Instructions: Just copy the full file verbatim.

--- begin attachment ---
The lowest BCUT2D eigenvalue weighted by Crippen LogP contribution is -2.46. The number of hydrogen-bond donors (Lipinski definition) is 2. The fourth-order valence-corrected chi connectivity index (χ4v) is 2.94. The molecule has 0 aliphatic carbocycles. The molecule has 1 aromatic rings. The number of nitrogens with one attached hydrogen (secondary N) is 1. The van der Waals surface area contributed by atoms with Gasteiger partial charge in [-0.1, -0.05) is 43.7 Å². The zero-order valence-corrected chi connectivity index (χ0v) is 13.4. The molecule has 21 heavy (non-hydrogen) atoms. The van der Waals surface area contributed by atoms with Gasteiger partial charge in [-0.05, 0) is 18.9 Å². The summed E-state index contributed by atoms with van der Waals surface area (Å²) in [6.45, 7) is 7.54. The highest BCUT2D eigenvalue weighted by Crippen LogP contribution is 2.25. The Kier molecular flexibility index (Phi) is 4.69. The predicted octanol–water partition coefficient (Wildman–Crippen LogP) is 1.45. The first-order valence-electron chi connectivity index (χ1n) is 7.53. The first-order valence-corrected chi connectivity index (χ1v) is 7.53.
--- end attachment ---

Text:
The lowest BCUT2D eigenvalue weighted by Crippen LogP contribution is -2.46. The number of hydrogen-bond donors (Lipinski definition) is 2. The fourth-order valence-corrected chi connectivity index (χ4v) is 2.94. The molecule has 0 aliphatic carbocycles. The molecule has 1 aromatic rings. The number of nitrogens with one attached hydrogen (secondary N) is 1. The van der Waals surface area contributed by atoms with Gasteiger partial charge in [-0.1, -0.05) is 43.7 Å². The zero-order valence-corrected chi connectivity index (χ0v) is 13.4. The molecule has 21 heavy (non-hydrogen) atoms. The van der Waals surface area contributed by atoms with Gasteiger partial charge in [-0.05, 0) is 18.9 Å². The summed E-state index contributed by atoms with van der Waals surface area (Å²) in [6.45, 7) is 7.54. The highest BCUT2D eigenvalue weighted by Crippen LogP contribution is 2.25. The Kier molecular flexibility index (Phi) is 4.69. The predicted octanol–water partition coefficient (Wildman–Crippen LogP) is 1.45. The first-order valence-electron chi connectivity index (χ1n) is 7.53. The first-order valence-corrected chi connectivity index (χ1v) is 7.53.